Gender Issues: Batwoman
There’s been a lot of talk about Kate Kane recently. Batwoman, as she’s better known, fights in Gotham City and deals primarily with mystical elements. Her relationship with Batman is loose, and her role in his army of Bat-folks is undefined.
Her distance from the Bat-books has been the major appeal of the series. While the Bat-family infiltrates all of the books taking place in Gotham, Batwoman was the book that looked just at one character within the dark city. While the storytelling was unconventional at times, the series itself provided readers with an autonomous female character that could kick ass.
With all the controversy surrounding the series right now, it is important for us to look at why Batwoman matters so much to female readers. It can be summed up in a single image:
You only have to look at the other female-lead #0 books to figure out why Batwoman broke the mold. While other female characters were shown in a positive, beautiful light, Kate was shown for who she is: a broken army girl who could not be stopped. She’s dealt with death, leaving the army, pain, and confusion. Yet, each time she gets back up on her feet and keeps protecting the city she’s grown to love.
Batwoman has given Kate a lot in the past two years. She’s developed a friend in Wonder Woman, asserted her independence from Batman, and found a lover in Maggie Sawyer. For a time, it seemed like Kate was going to get everything she wanted.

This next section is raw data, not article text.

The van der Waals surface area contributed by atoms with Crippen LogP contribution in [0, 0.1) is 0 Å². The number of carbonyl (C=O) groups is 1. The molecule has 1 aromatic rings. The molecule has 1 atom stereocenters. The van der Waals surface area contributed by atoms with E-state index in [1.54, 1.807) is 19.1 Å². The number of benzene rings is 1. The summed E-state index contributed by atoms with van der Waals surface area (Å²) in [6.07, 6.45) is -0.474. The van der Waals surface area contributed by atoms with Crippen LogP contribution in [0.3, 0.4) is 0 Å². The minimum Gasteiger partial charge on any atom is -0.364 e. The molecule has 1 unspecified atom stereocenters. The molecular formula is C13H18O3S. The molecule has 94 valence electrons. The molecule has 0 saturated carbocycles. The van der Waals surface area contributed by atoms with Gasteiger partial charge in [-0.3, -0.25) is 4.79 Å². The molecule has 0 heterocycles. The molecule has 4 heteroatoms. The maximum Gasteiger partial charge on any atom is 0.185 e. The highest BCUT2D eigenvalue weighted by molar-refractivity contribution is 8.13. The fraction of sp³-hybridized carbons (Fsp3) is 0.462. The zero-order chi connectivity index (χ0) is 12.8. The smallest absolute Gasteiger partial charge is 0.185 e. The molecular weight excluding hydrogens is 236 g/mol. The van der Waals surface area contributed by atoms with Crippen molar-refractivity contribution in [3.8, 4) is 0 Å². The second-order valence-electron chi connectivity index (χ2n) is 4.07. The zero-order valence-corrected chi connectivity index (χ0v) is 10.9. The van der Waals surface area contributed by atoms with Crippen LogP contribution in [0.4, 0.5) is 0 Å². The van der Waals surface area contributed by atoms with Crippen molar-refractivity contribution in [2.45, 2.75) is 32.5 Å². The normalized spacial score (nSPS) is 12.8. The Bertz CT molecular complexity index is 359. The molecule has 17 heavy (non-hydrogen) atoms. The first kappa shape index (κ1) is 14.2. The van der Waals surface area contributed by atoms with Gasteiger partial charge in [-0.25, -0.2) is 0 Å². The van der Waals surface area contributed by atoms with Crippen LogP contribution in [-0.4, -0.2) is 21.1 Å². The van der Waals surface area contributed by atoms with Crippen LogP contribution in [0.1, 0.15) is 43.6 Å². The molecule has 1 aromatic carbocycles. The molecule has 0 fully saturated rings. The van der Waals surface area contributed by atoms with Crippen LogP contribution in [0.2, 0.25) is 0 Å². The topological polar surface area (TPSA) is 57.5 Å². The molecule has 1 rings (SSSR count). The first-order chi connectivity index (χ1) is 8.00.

What’s depressing about the shake up with Batwoman is not the rejection of a gay marriage (by now, hopefully you know that’s not the case) but how the whole situation was handled. There are no words to describe the shock of a company driving a creative team away from a book, especially a book with decent sales. The thought of creative teams being unhappy with editorial decisions is enough for comic book fans to rethink their support.
The biggest thing to take away from Batwoman is that, for a time, she was happy. Dan Didio seems to think that heroes cannot be happy and heroic, yet forgets that real life heroes can embody both sacrifice and happiness. If it is a choice between reading a happier Batwoman book and reading a depressing Batwoman book, I’d rather quit while I’m ahead and remember the growth Kate went through to become the hero I look up to.